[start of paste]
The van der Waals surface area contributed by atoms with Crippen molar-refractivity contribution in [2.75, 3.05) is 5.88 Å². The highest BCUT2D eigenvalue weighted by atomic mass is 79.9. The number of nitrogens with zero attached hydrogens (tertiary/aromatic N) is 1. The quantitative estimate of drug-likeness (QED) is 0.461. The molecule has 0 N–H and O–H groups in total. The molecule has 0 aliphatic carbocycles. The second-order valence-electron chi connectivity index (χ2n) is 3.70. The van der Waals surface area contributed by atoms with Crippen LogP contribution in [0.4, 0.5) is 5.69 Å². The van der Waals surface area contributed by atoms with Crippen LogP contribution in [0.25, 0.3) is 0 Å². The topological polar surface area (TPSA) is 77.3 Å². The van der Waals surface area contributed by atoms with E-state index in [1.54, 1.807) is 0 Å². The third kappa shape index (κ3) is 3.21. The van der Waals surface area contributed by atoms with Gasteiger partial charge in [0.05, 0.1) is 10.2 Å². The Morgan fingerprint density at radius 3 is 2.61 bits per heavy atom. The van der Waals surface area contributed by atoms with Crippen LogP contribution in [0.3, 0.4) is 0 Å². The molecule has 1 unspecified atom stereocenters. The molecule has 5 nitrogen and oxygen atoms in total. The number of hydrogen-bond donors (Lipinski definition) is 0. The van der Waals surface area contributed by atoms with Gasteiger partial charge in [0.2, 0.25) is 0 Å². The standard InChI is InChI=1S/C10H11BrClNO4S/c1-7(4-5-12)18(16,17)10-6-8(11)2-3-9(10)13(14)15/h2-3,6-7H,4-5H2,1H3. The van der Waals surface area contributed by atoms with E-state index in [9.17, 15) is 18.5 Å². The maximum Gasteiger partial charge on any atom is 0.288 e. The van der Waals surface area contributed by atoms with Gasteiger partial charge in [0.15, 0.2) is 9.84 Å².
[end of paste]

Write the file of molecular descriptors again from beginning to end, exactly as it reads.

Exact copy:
The van der Waals surface area contributed by atoms with Crippen molar-refractivity contribution in [2.75, 3.05) is 5.88 Å². The highest BCUT2D eigenvalue weighted by atomic mass is 79.9. The number of nitrogens with zero attached hydrogens (tertiary/aromatic N) is 1. The quantitative estimate of drug-likeness (QED) is 0.461. The molecule has 0 N–H and O–H groups in total. The molecule has 0 aliphatic carbocycles. The second-order valence-electron chi connectivity index (χ2n) is 3.70. The van der Waals surface area contributed by atoms with Crippen LogP contribution in [0.4, 0.5) is 5.69 Å². The van der Waals surface area contributed by atoms with Crippen LogP contribution in [0.25, 0.3) is 0 Å². The topological polar surface area (TPSA) is 77.3 Å². The van der Waals surface area contributed by atoms with E-state index in [1.54, 1.807) is 0 Å². The third kappa shape index (κ3) is 3.21. The van der Waals surface area contributed by atoms with Gasteiger partial charge in [0.05, 0.1) is 10.2 Å². The Morgan fingerprint density at radius 3 is 2.61 bits per heavy atom. The van der Waals surface area contributed by atoms with Crippen LogP contribution in [0.3, 0.4) is 0 Å². The molecule has 1 unspecified atom stereocenters. The molecule has 5 nitrogen and oxygen atoms in total. The number of hydrogen-bond donors (Lipinski definition) is 0. The van der Waals surface area contributed by atoms with Gasteiger partial charge in [0.2, 0.25) is 0 Å². The standard InChI is InChI=1S/C10H11BrClNO4S/c1-7(4-5-12)18(16,17)10-6-8(11)2-3-9(10)13(14)15/h2-3,6-7H,4-5H2,1H3. The van der Waals surface area contributed by atoms with E-state index in [9.17, 15) is 18.5 Å². The maximum Gasteiger partial charge on any atom is 0.288 e. The van der Waals surface area contributed by atoms with Gasteiger partial charge in [0.15, 0.2) is 9.84 Å².